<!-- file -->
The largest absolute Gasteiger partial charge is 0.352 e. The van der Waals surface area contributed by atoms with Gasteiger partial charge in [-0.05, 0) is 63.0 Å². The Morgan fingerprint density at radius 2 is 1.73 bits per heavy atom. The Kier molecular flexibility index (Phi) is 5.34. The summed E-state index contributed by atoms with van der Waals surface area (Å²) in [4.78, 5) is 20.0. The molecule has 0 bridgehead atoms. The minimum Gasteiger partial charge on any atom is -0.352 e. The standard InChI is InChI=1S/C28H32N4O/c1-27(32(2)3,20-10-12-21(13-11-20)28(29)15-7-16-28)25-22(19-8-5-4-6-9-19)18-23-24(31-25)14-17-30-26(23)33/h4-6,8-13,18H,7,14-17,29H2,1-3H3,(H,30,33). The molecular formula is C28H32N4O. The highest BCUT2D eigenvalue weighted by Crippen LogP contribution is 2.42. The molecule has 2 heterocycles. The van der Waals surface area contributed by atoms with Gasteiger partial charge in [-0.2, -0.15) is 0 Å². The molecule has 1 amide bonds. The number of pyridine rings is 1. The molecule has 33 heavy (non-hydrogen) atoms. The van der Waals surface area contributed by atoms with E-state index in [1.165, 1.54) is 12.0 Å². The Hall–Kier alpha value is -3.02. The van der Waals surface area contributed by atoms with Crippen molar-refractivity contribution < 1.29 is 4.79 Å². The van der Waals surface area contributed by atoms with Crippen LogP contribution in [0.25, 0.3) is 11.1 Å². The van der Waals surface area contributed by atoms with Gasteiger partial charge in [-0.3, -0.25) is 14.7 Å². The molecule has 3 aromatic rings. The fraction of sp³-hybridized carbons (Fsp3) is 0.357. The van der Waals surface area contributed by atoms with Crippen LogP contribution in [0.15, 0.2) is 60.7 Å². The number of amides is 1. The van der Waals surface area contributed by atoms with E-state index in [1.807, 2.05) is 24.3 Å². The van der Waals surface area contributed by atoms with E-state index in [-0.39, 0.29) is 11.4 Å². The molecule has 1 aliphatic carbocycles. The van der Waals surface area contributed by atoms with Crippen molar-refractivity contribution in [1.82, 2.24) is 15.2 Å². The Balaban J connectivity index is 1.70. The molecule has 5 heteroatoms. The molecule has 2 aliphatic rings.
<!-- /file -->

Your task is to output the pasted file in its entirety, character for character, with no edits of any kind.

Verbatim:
The largest absolute Gasteiger partial charge is 0.352 e. The van der Waals surface area contributed by atoms with Gasteiger partial charge in [-0.05, 0) is 63.0 Å². The Morgan fingerprint density at radius 2 is 1.73 bits per heavy atom. The Kier molecular flexibility index (Phi) is 5.34. The summed E-state index contributed by atoms with van der Waals surface area (Å²) in [4.78, 5) is 20.0. The molecule has 0 bridgehead atoms. The minimum Gasteiger partial charge on any atom is -0.352 e. The standard InChI is InChI=1S/C28H32N4O/c1-27(32(2)3,20-10-12-21(13-11-20)28(29)15-7-16-28)25-22(19-8-5-4-6-9-19)18-23-24(31-25)14-17-30-26(23)33/h4-6,8-13,18H,7,14-17,29H2,1-3H3,(H,30,33). The molecular formula is C28H32N4O. The highest BCUT2D eigenvalue weighted by Crippen LogP contribution is 2.42. The molecule has 2 heterocycles. The van der Waals surface area contributed by atoms with Gasteiger partial charge in [-0.2, -0.15) is 0 Å². The molecule has 1 amide bonds. The number of pyridine rings is 1. The molecule has 33 heavy (non-hydrogen) atoms. The van der Waals surface area contributed by atoms with E-state index in [1.165, 1.54) is 12.0 Å². The Hall–Kier alpha value is -3.02. The van der Waals surface area contributed by atoms with Crippen molar-refractivity contribution < 1.29 is 4.79 Å². The van der Waals surface area contributed by atoms with Crippen LogP contribution in [0.25, 0.3) is 11.1 Å². The van der Waals surface area contributed by atoms with Gasteiger partial charge in [-0.3, -0.25) is 14.7 Å². The molecule has 3 aromatic rings. The fraction of sp³-hybridized carbons (Fsp3) is 0.357. The van der Waals surface area contributed by atoms with Crippen LogP contribution in [0.15, 0.2) is 60.7 Å². The number of amides is 1. The van der Waals surface area contributed by atoms with E-state index in [1.807, 2.05) is 24.3 Å². The van der Waals surface area contributed by atoms with E-state index in [-0.39, 0.29) is 11.4 Å². The molecule has 1 aliphatic carbocycles. The van der Waals surface area contributed by atoms with Crippen molar-refractivity contribution in [1.82, 2.24) is 15.2 Å². The Balaban J connectivity index is 1.70. The molecule has 5 heteroatoms. The molecule has 2 aliphatic rings.